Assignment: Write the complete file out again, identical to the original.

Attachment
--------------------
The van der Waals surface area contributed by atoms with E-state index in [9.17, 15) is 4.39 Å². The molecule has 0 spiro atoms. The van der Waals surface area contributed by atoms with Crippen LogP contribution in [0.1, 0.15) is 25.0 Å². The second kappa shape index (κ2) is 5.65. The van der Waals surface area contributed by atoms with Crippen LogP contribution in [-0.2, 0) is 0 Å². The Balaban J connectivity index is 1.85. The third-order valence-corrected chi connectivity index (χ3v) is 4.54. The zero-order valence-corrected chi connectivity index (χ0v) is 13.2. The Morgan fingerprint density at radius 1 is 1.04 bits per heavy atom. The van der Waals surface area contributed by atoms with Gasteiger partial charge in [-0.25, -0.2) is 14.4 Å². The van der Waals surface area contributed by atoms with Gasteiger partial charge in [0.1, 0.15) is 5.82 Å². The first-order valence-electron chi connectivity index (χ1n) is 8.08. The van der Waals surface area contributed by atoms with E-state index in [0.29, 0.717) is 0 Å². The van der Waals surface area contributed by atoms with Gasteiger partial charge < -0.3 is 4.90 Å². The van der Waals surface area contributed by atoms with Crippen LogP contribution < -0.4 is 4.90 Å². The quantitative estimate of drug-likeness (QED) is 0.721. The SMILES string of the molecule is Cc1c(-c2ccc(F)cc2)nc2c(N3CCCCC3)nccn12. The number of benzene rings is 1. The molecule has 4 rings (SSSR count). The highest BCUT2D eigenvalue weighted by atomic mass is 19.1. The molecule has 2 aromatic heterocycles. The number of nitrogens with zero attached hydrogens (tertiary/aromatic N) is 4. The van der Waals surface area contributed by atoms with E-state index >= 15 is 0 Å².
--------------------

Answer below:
The van der Waals surface area contributed by atoms with E-state index in [9.17, 15) is 4.39 Å². The molecule has 0 spiro atoms. The van der Waals surface area contributed by atoms with Crippen LogP contribution in [0.1, 0.15) is 25.0 Å². The second kappa shape index (κ2) is 5.65. The van der Waals surface area contributed by atoms with Crippen LogP contribution in [-0.2, 0) is 0 Å². The Balaban J connectivity index is 1.85. The third-order valence-corrected chi connectivity index (χ3v) is 4.54. The zero-order valence-corrected chi connectivity index (χ0v) is 13.2. The Morgan fingerprint density at radius 1 is 1.04 bits per heavy atom. The van der Waals surface area contributed by atoms with Gasteiger partial charge in [-0.25, -0.2) is 14.4 Å². The van der Waals surface area contributed by atoms with Gasteiger partial charge in [0.1, 0.15) is 5.82 Å². The first-order valence-electron chi connectivity index (χ1n) is 8.08. The van der Waals surface area contributed by atoms with E-state index in [0.29, 0.717) is 0 Å². The van der Waals surface area contributed by atoms with Gasteiger partial charge < -0.3 is 4.90 Å². The van der Waals surface area contributed by atoms with Crippen LogP contribution < -0.4 is 4.90 Å². The quantitative estimate of drug-likeness (QED) is 0.721. The SMILES string of the molecule is Cc1c(-c2ccc(F)cc2)nc2c(N3CCCCC3)nccn12. The number of benzene rings is 1. The molecule has 4 rings (SSSR count). The highest BCUT2D eigenvalue weighted by atomic mass is 19.1. The molecule has 2 aromatic heterocycles. The number of nitrogens with zero attached hydrogens (tertiary/aromatic N) is 4. The van der Waals surface area contributed by atoms with E-state index >= 15 is 0 Å².